If your employer offers to match your 401(k) contributions, always take full advantage of their match. Beyond that, you can fund your 401(k) and IRA up to the limit, which is $20,500 for 2022.
Because of their substantial tax benefits, your first order of business should generally be funding your 401(k) or traditional IRA. You can also consider investing in a Roth IRA. Like a traditional IRA, a Roth IRA is easy to open through a brokerage. However, unlike a traditional IRA, a Roth IRA is funded with post-tax dollars.
Roth IRAs have their own unique set of benefits, such as tax-free gains and more control over when you withdraw your money. But, generally speaking, a traditional IRA may save you more money in taxes than a Roth IRA if you expect your income tax bracket to decrease in retirement.
After you've funded your tax-advantaged retirement accounts, you might consider additional investment options, such as stocks. More on that below.
5. Automate Your Investments
Investing regularly and automatically may help you bridge the gap between where your savings are and where you'd like them to be by retirement.
Rather than investing after you've already covered expenses and made discretionary purchases each paycheck, automatically route a portion of each paycheck directly to your retirement account. In other words, pay yourself first.
6. Review Additional Investment Opportunities
If you've maximized your 401(k) or IRA contributions or are curious about other investment opportunities, there are a range of possibilities to explore with varying risk and potential payoffs, including:
- Certificate of deposit (CD): A CD is a short-term saving option with low risk and modest returns. Many savers use them for short-term savings goals, such as a holiday shopping budget or an upcoming home renovation.
- Mutual funds and index funds: Mutual funds and index funds are portfolios of securities such as stocks and bonds that allow you to invest in a diverse basket of assets. Many mutual funds are actively managed, meaning a fund manager chooses the securities that make up the fund. Index funds are mutual funds that invest passively by tracking the performance of a market index such as the S&P 500.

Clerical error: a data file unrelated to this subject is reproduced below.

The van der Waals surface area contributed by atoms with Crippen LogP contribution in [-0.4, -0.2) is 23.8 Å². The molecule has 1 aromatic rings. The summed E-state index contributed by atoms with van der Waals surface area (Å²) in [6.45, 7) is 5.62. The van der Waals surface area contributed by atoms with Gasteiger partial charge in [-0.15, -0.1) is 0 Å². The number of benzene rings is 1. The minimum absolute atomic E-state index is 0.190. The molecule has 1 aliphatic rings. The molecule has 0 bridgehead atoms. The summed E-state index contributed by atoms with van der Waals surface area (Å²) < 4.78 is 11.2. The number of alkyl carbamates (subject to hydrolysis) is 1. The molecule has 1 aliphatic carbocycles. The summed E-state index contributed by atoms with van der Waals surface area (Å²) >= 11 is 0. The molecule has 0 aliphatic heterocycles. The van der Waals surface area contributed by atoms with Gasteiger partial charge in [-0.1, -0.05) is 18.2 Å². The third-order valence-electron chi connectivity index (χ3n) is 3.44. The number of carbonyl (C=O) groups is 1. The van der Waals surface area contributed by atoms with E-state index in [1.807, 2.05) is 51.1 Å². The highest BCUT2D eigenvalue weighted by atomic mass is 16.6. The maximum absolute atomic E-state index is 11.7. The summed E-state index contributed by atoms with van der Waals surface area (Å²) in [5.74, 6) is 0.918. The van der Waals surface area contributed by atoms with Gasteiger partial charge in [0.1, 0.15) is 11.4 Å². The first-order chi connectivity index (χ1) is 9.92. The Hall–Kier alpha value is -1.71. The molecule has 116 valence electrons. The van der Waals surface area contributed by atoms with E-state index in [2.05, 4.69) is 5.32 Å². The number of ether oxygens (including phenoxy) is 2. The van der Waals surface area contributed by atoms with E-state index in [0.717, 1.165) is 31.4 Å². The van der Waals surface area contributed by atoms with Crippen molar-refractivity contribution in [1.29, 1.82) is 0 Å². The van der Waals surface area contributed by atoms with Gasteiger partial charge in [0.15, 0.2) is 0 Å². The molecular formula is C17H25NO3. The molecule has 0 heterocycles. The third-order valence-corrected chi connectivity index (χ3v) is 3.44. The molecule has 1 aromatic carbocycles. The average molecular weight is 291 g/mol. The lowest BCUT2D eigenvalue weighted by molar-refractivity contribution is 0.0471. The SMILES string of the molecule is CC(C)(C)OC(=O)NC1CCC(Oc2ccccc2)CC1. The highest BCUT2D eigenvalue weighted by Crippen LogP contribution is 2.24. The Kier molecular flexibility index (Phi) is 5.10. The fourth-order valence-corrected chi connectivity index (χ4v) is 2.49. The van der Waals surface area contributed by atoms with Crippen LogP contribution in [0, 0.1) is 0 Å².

- Exchange-traded funds (ETFs): ETFs allow you to invest in a basket of securities, just like a mutual fund. But unlike mutual funds, ETF shares can be traded throughout the day like stocks. Most ETFs also track indexes, similar to an indexed mutual fund. Mutual funds and ETFs allow you to invest in the stock market while reducing the risk associated with investing in single company stocks.
- Individual stocks: Investing in individual stocks by buying shares in companies you think have a high potential for growth carries a good deal of both risk and potential for reward. Managing a portfolio of company stocks requires quite a bit of time and knowledge—and plenty of extra cash you can afford to lose—so consider working with a financial advisor to come up with an investment strategy that fits your needs. Experts often recommend that high-risk investments like individual stocks make up a low percentage of your portfolio assets.
- Real estate investment trusts (REITs): REITs allow you to invest in commercial real estate, such as multifamily rentals, office buildings, storage units and malls, without having to pony up large amounts of capital or actually buy and manage properties yourself.